When I bought this house, the front yard was nothing much to look at. The margins of the lackluster lawn were defined by two massive white pine trees (still there, causing mayhem with their midday shade) and a scraggly line of the largest euonymous shrubs I’ve ever seen (also still there, but maybe not for long). The lawn was dead-brown, and filled with a wide assortment of most everything except for grass. A series of box-like shrubs stood sentinel along the foundation of the house. Among the standard yews and arborvitae, I found two azaleas. The poor things were so aggressively pruned that I think they must have suffered a crisis of identity. They’ve been moved to a quiet place, where I hope they will recover. The rest of the foundation shrubs were simply put out of their misery.
I haven’t been shy about recreating the front yard. I replanted the foundation with blueberries, and have plans to add a small grape arbor and a peach tree. The front beds are now easily four times their previous size, and I expect they will grow ever larger in the coming years. Among the many annual crops — tomatoes, peppers, eggplants, squash, melon, corn, etc — I’ve planted a small stand of asparagus, several artichoke, one dwarf plum tree, and an assortment of flowering natives, such as purple coneflower and false indigo. Along the new front walk (working with brick is equal parts fun and exhausting), I’ve planted enough herbs to keep my kitchen smelling grand — rosemary, several thymes, tarragon, garlic and regular chives, oregano, mints, and more.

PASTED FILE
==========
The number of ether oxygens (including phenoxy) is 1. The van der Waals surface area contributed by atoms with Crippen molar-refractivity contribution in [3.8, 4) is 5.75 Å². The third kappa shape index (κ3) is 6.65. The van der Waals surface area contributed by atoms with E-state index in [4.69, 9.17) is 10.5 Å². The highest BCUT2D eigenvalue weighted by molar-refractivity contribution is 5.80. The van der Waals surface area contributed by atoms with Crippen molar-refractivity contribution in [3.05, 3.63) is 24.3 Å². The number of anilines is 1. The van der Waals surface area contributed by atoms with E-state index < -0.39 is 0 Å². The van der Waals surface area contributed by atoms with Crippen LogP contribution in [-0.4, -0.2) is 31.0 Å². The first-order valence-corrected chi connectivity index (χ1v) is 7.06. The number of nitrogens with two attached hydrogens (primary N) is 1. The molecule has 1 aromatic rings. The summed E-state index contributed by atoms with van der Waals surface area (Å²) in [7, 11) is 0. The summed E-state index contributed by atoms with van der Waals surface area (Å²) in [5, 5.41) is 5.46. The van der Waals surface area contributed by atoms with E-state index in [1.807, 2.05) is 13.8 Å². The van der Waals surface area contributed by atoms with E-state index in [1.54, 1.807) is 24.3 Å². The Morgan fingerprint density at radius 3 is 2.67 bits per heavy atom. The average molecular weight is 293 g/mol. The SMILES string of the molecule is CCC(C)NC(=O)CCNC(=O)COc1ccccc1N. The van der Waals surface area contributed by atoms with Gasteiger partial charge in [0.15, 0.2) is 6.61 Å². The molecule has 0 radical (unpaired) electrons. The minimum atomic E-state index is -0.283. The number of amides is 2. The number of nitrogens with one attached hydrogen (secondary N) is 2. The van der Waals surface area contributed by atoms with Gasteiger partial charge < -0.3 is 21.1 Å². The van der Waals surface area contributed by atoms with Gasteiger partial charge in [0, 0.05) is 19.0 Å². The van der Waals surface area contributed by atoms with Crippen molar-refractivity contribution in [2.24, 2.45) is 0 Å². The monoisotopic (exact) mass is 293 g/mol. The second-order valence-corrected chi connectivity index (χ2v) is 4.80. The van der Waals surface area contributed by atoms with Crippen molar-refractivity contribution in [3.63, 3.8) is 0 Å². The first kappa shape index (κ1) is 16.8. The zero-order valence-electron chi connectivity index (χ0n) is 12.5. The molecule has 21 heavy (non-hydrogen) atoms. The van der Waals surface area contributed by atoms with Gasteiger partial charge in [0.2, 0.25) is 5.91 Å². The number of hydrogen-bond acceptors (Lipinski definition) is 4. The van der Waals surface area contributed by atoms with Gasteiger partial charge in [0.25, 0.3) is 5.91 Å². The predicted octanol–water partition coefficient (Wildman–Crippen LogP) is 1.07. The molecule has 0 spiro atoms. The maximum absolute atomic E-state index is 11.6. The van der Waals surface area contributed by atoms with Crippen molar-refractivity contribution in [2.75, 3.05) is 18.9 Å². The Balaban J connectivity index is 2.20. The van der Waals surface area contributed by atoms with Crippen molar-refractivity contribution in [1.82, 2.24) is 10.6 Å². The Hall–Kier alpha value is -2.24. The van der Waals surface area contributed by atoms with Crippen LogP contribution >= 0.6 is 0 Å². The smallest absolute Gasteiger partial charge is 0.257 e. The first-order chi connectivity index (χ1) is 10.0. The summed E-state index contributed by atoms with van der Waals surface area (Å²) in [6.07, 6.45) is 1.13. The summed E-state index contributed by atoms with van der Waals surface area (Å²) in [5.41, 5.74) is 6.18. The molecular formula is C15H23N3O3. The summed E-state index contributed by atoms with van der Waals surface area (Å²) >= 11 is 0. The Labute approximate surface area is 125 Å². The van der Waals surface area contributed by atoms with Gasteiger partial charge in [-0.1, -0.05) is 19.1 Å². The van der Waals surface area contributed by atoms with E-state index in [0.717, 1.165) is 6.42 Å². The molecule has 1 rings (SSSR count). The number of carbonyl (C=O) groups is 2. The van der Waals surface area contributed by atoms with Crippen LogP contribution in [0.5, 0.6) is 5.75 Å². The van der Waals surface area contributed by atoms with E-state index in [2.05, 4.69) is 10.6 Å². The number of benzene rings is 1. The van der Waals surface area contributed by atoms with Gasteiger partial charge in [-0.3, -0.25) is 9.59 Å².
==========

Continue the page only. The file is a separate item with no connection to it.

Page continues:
The future may bring a few more fruit trees and blueberry bushes. If I find the courage to pull down the gargantuan euonymous shrubs, then there might be some sort of vertical wall thing going in their place. Perhaps a trellis for tomatoes and beans? More asparagus seems likely, and grapes are a definite. Of course, each year will see a blend of annual veggies and flowers (mostly natives), so the garden will always be changing with the seasons and with the years.
I’m approaching my one-year anniversary in the house, and so far the outlaw garden has received nothing but compliments. One neighbor — an elderly gentleman — even told me how proud he was of all the work I’d been doing. He probably had no idea he was talking with the neighborhood (gardening) renegade.